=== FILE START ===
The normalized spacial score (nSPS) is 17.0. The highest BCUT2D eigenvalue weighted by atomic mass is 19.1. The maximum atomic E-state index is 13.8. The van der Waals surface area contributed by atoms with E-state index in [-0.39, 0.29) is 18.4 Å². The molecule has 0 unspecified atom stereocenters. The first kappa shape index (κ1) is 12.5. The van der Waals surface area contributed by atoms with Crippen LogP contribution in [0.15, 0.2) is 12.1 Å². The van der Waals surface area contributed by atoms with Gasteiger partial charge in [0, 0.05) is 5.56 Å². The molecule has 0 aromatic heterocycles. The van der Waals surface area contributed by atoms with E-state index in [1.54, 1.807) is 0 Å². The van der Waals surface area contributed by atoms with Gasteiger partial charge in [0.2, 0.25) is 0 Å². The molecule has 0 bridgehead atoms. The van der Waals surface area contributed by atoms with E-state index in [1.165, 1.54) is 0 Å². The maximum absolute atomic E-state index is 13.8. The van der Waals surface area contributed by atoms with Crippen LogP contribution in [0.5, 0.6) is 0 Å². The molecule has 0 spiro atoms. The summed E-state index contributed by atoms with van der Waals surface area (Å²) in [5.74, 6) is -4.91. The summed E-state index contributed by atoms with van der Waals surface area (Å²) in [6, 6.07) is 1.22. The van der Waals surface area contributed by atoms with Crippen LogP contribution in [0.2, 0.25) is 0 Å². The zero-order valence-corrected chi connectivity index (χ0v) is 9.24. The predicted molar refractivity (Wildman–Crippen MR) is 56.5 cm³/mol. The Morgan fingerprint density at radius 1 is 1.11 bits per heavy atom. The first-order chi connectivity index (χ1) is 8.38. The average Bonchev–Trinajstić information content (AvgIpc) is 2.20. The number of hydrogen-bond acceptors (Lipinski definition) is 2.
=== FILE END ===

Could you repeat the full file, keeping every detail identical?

The normalized spacial score (nSPS) is 17.0. The highest BCUT2D eigenvalue weighted by atomic mass is 19.1. The maximum atomic E-state index is 13.8. The van der Waals surface area contributed by atoms with E-state index in [-0.39, 0.29) is 18.4 Å². The molecule has 0 unspecified atom stereocenters. The first kappa shape index (κ1) is 12.5. The van der Waals surface area contributed by atoms with Crippen LogP contribution in [0.15, 0.2) is 12.1 Å². The van der Waals surface area contributed by atoms with Gasteiger partial charge in [0, 0.05) is 5.56 Å². The molecule has 0 aromatic heterocycles. The van der Waals surface area contributed by atoms with E-state index in [1.54, 1.807) is 0 Å². The van der Waals surface area contributed by atoms with Gasteiger partial charge in [0.2, 0.25) is 0 Å². The molecule has 0 bridgehead atoms. The van der Waals surface area contributed by atoms with E-state index in [1.165, 1.54) is 0 Å². The maximum absolute atomic E-state index is 13.8. The van der Waals surface area contributed by atoms with Crippen LogP contribution in [0.5, 0.6) is 0 Å². The molecule has 0 spiro atoms. The summed E-state index contributed by atoms with van der Waals surface area (Å²) in [5.74, 6) is -4.91. The summed E-state index contributed by atoms with van der Waals surface area (Å²) in [6, 6.07) is 1.22. The van der Waals surface area contributed by atoms with Crippen LogP contribution in [0.2, 0.25) is 0 Å². The zero-order valence-corrected chi connectivity index (χ0v) is 9.24. The predicted molar refractivity (Wildman–Crippen MR) is 56.5 cm³/mol. The Morgan fingerprint density at radius 1 is 1.11 bits per heavy atom. The first-order chi connectivity index (χ1) is 8.38. The average Bonchev–Trinajstić information content (AvgIpc) is 2.20. The number of hydrogen-bond acceptors (Lipinski definition) is 2.